§ MR. JOHN WARD (Stoke-on-Trent)
I beg to ask the Secretary of State for Foreign Affairs whether he has any information as to the number of emigrants from British Possessions now working upon the Panama Canal; whether he has any information as to the rate of sickness and mortality among such emigrants; what powers he possesses to enforce the terms of contracts under which such emigrants engaged; and whether His Majesty has any representative upon the canal to whom British subjects may appeal in case of necessity or grievance.
§ MR. RUNCIMAN
The exact number of emigrants from British Possessions working on the canal is not known. But the immigrants into Panama from the British West Indies during 1906† See (4) Debates, clxxiii., 1061–2.956 amounted to 24,400, presumably including women and children. In September last there were at work in the engineering department and earthworks of the canal over 10,000 men from these islands. If this information is not sufficient, a report will be called for from His Majesty's representative at Panama. The daily sick-rate for the first ten months of 1906 was twenty-eight per thousand; the annual death-rate 44.03 per thousand. These figures apply, however, to the whole body of canal labourers, and there is no special information as regards those from British Possessions. His Majesty's Government have no special powers to enforce the terms of the labourers' contracts. But in the event of a case of non-fulfilment of a contract being brought to their notice and warranting action on their part, a diplomatic representation could, of course, be addressed to the United States Government, as the employer. His Majesty's Representative at Panama, to whom all complaints made by British subjects are addressed, has, however, reported that any recent complaints made to him have been so few and trivial that he has generally found on investigation that they had no foundation. He is convinced that the labourers are well treated and well cared for.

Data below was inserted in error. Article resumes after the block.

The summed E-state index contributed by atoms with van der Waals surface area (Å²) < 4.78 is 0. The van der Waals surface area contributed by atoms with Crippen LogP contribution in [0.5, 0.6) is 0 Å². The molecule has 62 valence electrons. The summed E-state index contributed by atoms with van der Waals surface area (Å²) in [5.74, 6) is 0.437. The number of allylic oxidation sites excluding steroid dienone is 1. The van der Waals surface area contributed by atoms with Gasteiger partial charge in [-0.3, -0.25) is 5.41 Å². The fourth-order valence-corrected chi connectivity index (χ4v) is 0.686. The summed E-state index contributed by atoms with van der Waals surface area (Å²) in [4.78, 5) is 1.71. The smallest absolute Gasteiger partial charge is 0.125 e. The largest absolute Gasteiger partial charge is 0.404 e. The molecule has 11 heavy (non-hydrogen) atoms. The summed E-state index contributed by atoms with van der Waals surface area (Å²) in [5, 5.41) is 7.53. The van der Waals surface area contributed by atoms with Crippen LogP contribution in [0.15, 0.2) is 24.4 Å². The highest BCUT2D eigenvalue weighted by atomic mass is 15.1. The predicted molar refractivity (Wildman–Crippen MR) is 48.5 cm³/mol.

§ VISCOUNT TURNOUR (Sussex, Horsham)
Is it not the case that extraordinary precautions have been taken by the United States Government to prevent sickness, and that the sanitary state of the workmen is good?
§ MR. RUNCIMAN
I think it would be better to wait for a fuller report; but I understand that generally what the noble Lord states is accurate.